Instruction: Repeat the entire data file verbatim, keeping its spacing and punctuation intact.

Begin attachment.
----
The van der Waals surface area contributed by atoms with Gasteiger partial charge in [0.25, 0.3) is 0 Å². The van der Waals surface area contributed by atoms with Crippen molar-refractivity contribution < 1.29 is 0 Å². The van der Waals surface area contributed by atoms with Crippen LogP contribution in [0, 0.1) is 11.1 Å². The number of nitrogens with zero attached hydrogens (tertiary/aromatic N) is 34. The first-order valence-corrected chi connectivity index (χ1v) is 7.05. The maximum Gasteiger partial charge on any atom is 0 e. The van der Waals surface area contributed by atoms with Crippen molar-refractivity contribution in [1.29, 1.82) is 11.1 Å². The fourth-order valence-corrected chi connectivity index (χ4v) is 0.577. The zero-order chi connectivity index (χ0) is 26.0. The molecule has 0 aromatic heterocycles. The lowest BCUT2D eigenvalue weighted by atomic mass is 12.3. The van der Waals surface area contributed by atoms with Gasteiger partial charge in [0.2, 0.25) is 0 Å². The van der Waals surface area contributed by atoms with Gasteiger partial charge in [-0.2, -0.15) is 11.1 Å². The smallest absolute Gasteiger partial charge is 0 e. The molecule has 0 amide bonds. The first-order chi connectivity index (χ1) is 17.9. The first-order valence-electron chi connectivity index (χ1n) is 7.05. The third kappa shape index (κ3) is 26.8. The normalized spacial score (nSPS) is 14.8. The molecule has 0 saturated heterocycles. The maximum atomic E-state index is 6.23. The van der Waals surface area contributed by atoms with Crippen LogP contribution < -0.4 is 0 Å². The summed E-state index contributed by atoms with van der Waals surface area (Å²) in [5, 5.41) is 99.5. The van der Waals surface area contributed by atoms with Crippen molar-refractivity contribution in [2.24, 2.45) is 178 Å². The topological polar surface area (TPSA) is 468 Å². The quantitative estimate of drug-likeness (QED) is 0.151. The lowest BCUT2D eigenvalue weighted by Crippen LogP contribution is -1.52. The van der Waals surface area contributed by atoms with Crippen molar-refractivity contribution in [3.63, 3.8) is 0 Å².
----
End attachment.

The van der Waals surface area contributed by atoms with Gasteiger partial charge in [0.25, 0.3) is 0 Å². The van der Waals surface area contributed by atoms with Crippen molar-refractivity contribution < 1.29 is 0 Å². The van der Waals surface area contributed by atoms with Crippen LogP contribution in [0, 0.1) is 11.1 Å². The number of nitrogens with zero attached hydrogens (tertiary/aromatic N) is 34. The first-order valence-corrected chi connectivity index (χ1v) is 7.05. The maximum Gasteiger partial charge on any atom is 0 e. The van der Waals surface area contributed by atoms with Crippen molar-refractivity contribution in [1.29, 1.82) is 11.1 Å². The fourth-order valence-corrected chi connectivity index (χ4v) is 0.577. The zero-order chi connectivity index (χ0) is 26.0. The molecule has 0 aromatic heterocycles. The lowest BCUT2D eigenvalue weighted by atomic mass is 12.3. The van der Waals surface area contributed by atoms with Gasteiger partial charge in [0.2, 0.25) is 0 Å². The van der Waals surface area contributed by atoms with Gasteiger partial charge in [-0.2, -0.15) is 11.1 Å². The smallest absolute Gasteiger partial charge is 0 e. The molecule has 0 amide bonds. The first-order chi connectivity index (χ1) is 17.9. The first-order valence-electron chi connectivity index (χ1n) is 7.05. The third kappa shape index (κ3) is 26.8. The normalized spacial score (nSPS) is 14.8. The molecule has 0 saturated heterocycles. The maximum atomic E-state index is 6.23. The van der Waals surface area contributed by atoms with Crippen LogP contribution < -0.4 is 0 Å². The summed E-state index contributed by atoms with van der Waals surface area (Å²) in [5, 5.41) is 99.5. The van der Waals surface area contributed by atoms with Crippen molar-refractivity contribution in [2.24, 2.45) is 178 Å². The topological polar surface area (TPSA) is 468 Å². The quantitative estimate of drug-likeness (QED) is 0.151. The lowest BCUT2D eigenvalue weighted by Crippen LogP contribution is -1.52. The van der Waals surface area contributed by atoms with Crippen molar-refractivity contribution in [3.63, 3.8) is 0 Å².